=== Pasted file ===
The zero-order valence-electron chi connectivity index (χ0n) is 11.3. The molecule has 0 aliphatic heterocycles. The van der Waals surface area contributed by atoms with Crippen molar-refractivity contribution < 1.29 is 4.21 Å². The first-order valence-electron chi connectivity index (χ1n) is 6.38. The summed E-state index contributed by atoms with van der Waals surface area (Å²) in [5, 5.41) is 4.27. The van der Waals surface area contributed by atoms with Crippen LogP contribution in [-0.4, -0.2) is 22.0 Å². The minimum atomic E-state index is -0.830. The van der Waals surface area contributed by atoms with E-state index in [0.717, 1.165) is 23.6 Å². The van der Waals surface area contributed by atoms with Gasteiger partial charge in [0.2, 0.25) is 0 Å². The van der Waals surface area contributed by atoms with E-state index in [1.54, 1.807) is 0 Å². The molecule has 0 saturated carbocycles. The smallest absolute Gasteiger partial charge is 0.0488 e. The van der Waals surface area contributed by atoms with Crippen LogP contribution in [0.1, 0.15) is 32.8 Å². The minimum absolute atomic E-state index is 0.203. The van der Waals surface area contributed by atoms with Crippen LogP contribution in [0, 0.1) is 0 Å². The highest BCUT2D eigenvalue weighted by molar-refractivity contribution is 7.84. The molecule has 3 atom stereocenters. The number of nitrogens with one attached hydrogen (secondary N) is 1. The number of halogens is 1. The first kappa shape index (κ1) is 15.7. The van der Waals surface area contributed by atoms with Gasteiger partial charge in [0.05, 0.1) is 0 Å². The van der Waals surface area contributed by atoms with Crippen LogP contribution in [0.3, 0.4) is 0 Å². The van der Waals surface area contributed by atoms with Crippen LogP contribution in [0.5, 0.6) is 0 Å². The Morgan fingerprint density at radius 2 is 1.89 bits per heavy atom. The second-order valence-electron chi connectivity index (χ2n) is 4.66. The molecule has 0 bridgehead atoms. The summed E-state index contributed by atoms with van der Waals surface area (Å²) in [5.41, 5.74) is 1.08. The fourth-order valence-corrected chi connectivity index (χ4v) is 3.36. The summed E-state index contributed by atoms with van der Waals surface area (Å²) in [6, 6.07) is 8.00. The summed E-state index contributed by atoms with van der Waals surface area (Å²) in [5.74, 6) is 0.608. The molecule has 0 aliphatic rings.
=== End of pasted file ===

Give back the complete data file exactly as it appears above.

The zero-order valence-electron chi connectivity index (χ0n) is 11.3. The molecule has 0 aliphatic heterocycles. The van der Waals surface area contributed by atoms with Crippen molar-refractivity contribution < 1.29 is 4.21 Å². The first-order valence-electron chi connectivity index (χ1n) is 6.38. The summed E-state index contributed by atoms with van der Waals surface area (Å²) in [5, 5.41) is 4.27. The van der Waals surface area contributed by atoms with Crippen LogP contribution in [-0.4, -0.2) is 22.0 Å². The minimum atomic E-state index is -0.830. The van der Waals surface area contributed by atoms with E-state index in [0.717, 1.165) is 23.6 Å². The van der Waals surface area contributed by atoms with Gasteiger partial charge in [0.2, 0.25) is 0 Å². The van der Waals surface area contributed by atoms with E-state index in [1.54, 1.807) is 0 Å². The molecule has 0 saturated carbocycles. The smallest absolute Gasteiger partial charge is 0.0488 e. The van der Waals surface area contributed by atoms with Crippen LogP contribution in [0.1, 0.15) is 32.8 Å². The minimum absolute atomic E-state index is 0.203. The van der Waals surface area contributed by atoms with Crippen LogP contribution in [0, 0.1) is 0 Å². The highest BCUT2D eigenvalue weighted by molar-refractivity contribution is 7.84. The molecule has 3 atom stereocenters. The number of nitrogens with one attached hydrogen (secondary N) is 1. The number of halogens is 1. The first kappa shape index (κ1) is 15.7. The van der Waals surface area contributed by atoms with Gasteiger partial charge in [0.05, 0.1) is 0 Å². The van der Waals surface area contributed by atoms with Crippen LogP contribution in [0.3, 0.4) is 0 Å². The van der Waals surface area contributed by atoms with Crippen LogP contribution in [0.5, 0.6) is 0 Å². The Morgan fingerprint density at radius 2 is 1.89 bits per heavy atom. The second-order valence-electron chi connectivity index (χ2n) is 4.66. The molecule has 0 bridgehead atoms. The summed E-state index contributed by atoms with van der Waals surface area (Å²) in [5.41, 5.74) is 1.08. The fourth-order valence-corrected chi connectivity index (χ4v) is 3.36. The summed E-state index contributed by atoms with van der Waals surface area (Å²) in [6, 6.07) is 8.00. The summed E-state index contributed by atoms with van der Waals surface area (Å²) in [5.74, 6) is 0.608. The molecule has 0 aliphatic rings.